Although scientists are working to find the cause of Alzheimer’s Disease and eventually a cure and/or preventive strategy, there is little focus on taking proactive measures to protect our brains.  At the Alzheimer’s Association International Conference in August, Dr. Lon Schneider, professor at the Keck School of Medicine at USC, urged a proactive approach, as one-third of dementias can be prevented through lifestyle changes.  Here are some of the recommendations:

1.     Take care of your health.  The brain is connected to the rest of the body! Maintain a healthy weight, get diagnostics on time, adhere to eating nutritious food by making every calorie count, maintain oral health, take medicines as prescribed, and get lots of sleep. 

2.     Sitting.  I covered this topic here in the AgeDoc blog in March of 2015.  Studies show that too much sitting is actually dangerous.  Not only does it compress vital organs, but it impairs circulation.  What is “too much?”  Sitting for 8-12 hours is harmful, and the recommended maximum amount daily is about 4-5 hours.  Avoid a sedentary lifestyle, exercise regularly, and take frequent walking or standing breaks.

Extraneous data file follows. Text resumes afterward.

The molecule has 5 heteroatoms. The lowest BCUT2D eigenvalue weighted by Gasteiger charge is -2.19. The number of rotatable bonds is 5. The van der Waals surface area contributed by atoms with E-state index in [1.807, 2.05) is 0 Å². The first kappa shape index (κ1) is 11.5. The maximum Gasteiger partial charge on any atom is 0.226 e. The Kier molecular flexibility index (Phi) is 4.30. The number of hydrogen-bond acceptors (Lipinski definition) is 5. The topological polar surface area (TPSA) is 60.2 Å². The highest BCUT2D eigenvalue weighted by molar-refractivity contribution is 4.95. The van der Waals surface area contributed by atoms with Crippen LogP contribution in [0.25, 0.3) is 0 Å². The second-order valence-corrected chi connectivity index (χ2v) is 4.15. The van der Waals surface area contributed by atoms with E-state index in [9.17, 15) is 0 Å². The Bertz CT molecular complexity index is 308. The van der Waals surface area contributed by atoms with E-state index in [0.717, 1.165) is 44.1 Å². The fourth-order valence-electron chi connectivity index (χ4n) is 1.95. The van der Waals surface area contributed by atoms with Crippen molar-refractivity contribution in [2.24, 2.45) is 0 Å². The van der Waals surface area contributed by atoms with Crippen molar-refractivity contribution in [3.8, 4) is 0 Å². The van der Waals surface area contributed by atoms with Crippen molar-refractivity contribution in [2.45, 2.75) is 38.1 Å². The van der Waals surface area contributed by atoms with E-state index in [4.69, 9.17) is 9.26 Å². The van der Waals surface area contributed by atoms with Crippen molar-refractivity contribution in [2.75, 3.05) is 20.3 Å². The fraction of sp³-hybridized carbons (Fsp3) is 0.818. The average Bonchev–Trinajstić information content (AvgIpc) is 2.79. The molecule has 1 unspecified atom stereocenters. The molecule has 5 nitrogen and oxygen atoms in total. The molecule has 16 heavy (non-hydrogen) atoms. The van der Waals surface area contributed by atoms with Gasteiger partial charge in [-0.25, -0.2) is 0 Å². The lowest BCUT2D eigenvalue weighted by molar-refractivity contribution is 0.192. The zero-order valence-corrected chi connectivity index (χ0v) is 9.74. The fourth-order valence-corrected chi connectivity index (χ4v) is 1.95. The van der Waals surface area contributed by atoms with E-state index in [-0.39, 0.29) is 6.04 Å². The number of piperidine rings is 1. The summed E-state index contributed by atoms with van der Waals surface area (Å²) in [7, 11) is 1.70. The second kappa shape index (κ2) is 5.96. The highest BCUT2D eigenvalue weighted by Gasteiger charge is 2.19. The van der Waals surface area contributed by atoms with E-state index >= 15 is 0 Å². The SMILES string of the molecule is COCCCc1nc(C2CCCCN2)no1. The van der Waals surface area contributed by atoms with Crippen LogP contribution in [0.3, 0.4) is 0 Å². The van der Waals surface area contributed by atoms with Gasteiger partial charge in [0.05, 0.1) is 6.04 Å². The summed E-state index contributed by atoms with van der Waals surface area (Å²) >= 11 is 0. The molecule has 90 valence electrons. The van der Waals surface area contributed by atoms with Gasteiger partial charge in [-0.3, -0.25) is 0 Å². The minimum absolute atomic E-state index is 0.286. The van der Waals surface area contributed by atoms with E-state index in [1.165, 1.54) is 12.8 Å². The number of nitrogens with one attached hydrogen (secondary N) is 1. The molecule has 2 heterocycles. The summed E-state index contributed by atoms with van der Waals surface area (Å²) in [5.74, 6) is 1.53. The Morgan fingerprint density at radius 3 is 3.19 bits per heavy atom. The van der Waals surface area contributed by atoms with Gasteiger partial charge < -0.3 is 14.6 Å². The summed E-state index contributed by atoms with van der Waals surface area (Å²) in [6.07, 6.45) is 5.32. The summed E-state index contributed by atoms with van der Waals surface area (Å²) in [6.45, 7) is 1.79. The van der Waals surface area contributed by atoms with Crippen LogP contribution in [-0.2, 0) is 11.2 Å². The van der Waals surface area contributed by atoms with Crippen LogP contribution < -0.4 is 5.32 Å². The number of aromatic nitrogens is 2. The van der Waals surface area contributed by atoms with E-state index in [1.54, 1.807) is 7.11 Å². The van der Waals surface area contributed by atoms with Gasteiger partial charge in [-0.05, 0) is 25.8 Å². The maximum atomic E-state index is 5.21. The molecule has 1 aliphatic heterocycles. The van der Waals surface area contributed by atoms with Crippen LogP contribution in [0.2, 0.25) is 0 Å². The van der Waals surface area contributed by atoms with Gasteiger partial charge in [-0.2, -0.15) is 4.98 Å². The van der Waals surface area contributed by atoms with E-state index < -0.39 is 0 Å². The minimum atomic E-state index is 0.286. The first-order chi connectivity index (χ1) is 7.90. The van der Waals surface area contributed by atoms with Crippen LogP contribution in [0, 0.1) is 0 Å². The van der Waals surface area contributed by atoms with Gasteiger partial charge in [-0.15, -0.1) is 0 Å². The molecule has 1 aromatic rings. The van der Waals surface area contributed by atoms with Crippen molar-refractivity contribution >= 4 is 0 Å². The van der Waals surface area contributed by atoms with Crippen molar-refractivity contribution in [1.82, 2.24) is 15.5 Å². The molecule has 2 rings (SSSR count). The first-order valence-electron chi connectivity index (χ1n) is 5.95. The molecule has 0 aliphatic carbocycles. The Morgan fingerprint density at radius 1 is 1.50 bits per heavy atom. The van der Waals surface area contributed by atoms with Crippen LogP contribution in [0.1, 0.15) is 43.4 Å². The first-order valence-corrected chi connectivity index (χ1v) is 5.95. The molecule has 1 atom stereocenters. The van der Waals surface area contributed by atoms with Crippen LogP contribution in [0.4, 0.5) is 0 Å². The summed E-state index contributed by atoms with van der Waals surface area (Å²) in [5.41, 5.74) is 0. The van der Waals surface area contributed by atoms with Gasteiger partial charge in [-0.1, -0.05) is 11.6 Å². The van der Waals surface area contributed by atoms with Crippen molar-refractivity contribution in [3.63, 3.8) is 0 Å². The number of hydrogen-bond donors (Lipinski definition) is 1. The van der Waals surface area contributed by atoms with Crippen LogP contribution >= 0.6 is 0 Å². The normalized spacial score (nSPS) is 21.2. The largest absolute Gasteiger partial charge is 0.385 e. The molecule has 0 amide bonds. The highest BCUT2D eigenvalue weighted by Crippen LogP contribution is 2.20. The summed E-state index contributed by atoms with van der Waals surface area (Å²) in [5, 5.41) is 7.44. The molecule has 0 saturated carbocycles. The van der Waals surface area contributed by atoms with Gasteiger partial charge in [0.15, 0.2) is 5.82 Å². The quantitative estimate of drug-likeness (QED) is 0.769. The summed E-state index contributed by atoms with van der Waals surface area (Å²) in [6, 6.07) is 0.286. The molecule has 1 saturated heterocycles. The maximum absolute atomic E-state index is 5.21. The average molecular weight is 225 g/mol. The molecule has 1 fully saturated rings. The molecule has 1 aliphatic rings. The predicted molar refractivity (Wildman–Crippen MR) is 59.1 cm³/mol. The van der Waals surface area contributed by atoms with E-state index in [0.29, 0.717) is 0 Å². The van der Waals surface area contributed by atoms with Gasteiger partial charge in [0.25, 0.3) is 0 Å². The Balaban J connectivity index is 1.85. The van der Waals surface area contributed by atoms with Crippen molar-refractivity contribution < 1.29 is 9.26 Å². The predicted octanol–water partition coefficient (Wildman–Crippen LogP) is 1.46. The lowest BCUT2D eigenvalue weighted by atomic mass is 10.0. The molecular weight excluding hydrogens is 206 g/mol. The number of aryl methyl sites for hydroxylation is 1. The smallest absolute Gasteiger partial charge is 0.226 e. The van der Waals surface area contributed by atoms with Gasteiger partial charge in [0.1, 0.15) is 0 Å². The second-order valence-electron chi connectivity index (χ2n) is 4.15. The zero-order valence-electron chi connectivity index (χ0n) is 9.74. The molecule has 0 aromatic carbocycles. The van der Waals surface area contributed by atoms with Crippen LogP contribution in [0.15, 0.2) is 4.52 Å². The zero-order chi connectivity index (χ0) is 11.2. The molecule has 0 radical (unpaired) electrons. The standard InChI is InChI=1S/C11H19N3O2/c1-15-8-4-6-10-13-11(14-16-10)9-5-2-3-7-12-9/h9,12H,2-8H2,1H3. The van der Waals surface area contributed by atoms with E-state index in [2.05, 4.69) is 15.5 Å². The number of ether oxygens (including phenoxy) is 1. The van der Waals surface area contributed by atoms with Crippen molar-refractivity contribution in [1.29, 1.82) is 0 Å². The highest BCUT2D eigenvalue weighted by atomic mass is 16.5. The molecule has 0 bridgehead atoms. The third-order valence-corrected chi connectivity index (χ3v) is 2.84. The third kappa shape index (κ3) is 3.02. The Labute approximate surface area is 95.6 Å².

3.     Avoid Social Isolation.  Recent studies found that social isolation is as damaging to health as smoking 15 cigarettes per day! Social isolation increases inflammation and brain imaging showed that loneliness “causes a reaction in the same area of the brain as physical pain” (IlluminAge, 2017, p. 2). 

4.     Sleep. Older adults need about 7-9 hours of sleep.  During sleep, the brain logs memories and experiences from the previous day and the brain is cleaned of toxins.  Sleep deprivation may be a fall hazard and can lead to accidents.  For more information on the importance of sleep, see these articles here in the blog: Sleeping Position and Brain Waste Removal, 10/18/13; Sleep and Obesity Prevention, 8/19/13; Older Adults and Sleep Deprivation, 1/2/16.

5.     Air pollution.  According to the American Heart Association, people living in geographical regions with poor air quality score lower on thinking and memory assessments.  In areas with high pollution, avoid exposure on days when the levels are high.  Even if you reside in an area without any pollution, take precautions when in heavy traffic to avoid exhaust from cars by using the “recirculate” function.  As I reported here in the blog on 11/5/2010, Environmental Threats to Health Aging, Mexico City is one of the most polluted cities in the world.  There, autopsies of children showed plaques and tangles in their brains.  I have since learned that in Mexico City, plaques and tangles have been identified in the brains of dogs, adolescents, and young adults as well.  While this does not prove cause/effect, it suggests a link to pollution and brain health.

The five listed in this posting were acquired from the September-October 2017 Aging in Stride, a publication from IlluminAge Corporation.  For the entire list of the twelve enemies of brain health, please access this informative article:



New Medicare Cards

Hi Readers, beginning this month, older adults will receive their NEW Medicare cards.  The purpose of replacing the old ones is simple: The ...